The total fare for a school minibus service could hit $630,000, the Government said yesterday.
According to a transport ministry spokesman, the Department of Public Transportation estimates that the cost will run from between $176,400 to $630,000.
“Minibuses are hired on an ‘as needed’ basis,” the spokesman said.
Transport minister Walter Roban announced the initiative last week. At the time, he said the move would help “alleviate the pressure on the regular bus fleet” which was in a “state of disrepair” that had “reduced the number of buses available to school and commuter routes”.
Mr Roban said the minibuses would be contracted through the Bermuda Minibus Association.
According to the spokesman, BMA was selected following an RFP process to the minibus associations.
“Only one vendor met the requirements,” he said.
The contract with BMA is fixed-term, the spokesman said, with the vehicles operated by private drivers.
The minibuses will be dispatched from the east and west ends of the island in the mornings and from the two public high schools — CedarBridge Academy and Berkeley Institute — in the afternoons, Mr Roban said.
Leonard Santucci, chairman of the board at CedarBridge, said that from all indications the first day of the minibus service had run smoothly.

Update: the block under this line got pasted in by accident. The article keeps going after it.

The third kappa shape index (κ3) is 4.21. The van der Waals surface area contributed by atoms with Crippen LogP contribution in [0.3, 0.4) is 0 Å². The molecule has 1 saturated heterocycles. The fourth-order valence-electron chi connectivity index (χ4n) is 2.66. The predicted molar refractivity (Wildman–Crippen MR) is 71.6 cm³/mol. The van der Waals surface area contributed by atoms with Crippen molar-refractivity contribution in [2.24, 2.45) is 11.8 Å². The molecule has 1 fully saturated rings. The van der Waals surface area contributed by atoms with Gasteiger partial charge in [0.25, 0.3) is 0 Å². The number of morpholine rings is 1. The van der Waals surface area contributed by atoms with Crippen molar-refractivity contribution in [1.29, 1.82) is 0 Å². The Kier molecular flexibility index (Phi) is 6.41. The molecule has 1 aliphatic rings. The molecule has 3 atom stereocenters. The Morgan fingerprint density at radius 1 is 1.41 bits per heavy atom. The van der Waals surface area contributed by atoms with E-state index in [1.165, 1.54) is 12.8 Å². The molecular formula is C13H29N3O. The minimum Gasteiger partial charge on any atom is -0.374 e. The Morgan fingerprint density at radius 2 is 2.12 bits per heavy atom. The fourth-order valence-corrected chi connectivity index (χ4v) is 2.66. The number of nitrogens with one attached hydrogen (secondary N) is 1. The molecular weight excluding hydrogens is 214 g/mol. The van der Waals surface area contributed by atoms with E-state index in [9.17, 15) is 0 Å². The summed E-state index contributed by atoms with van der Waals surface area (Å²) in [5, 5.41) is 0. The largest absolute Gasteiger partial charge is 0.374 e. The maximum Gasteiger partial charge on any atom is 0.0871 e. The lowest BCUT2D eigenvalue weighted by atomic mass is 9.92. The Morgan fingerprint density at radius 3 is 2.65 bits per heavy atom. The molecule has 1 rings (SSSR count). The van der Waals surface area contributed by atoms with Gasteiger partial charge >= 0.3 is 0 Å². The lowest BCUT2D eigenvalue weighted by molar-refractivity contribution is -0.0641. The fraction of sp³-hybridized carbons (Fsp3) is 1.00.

“To the best of my understanding, what the Government has facilitated transpired quite nicely,” he said.
Dr Santucci said the means by which students arrived to class each day was a concern to the school.
“We do not want to encourage students to necessarily get into private vehicles, which might constitute a security risk,” he said.
At the same time, Dr Santucci said the school was “sympathetic to the plight” of the Department of Public Transportation and the Government with regards to the availability of working buses.
He said that while he supported the use of minibuses as a temporary solution for transporting students, he wanted to see the responsibility back on public buses soon.
“We say that also from the perspective that whenever minibuses are being utilised, it is at an additional cost to the Government purse,” Dr Santucci said.
“We are very cautious when it comes to unnecessary expenditure. But at the same time we’re caught in a fix, because it’s something beyond everybody’s control.”
Last month, it was revealed that 72 out of the island’s fleet of 105 buses were off the roads after the breakdown of six vehicles in a single morning. At last week’s press conference, Mr Roban said 54 buses were still out of service.
In Friday’s Throne Speech, the new government said the previous government had left 14 mechanic positions vacant “which caused the lack of sufficient buses to meet demand”.
“In order to increase reliability of published routes, to instil confidence in the service, and to reduce overtime paid to repair ageing buses, the Government will invest in new buses and will immediately fill six vacant maintenance positions,” it pledged. At last week’s press conference, Mr Roban said that he expected Bermuda would take possession of four new buses “within a few months”.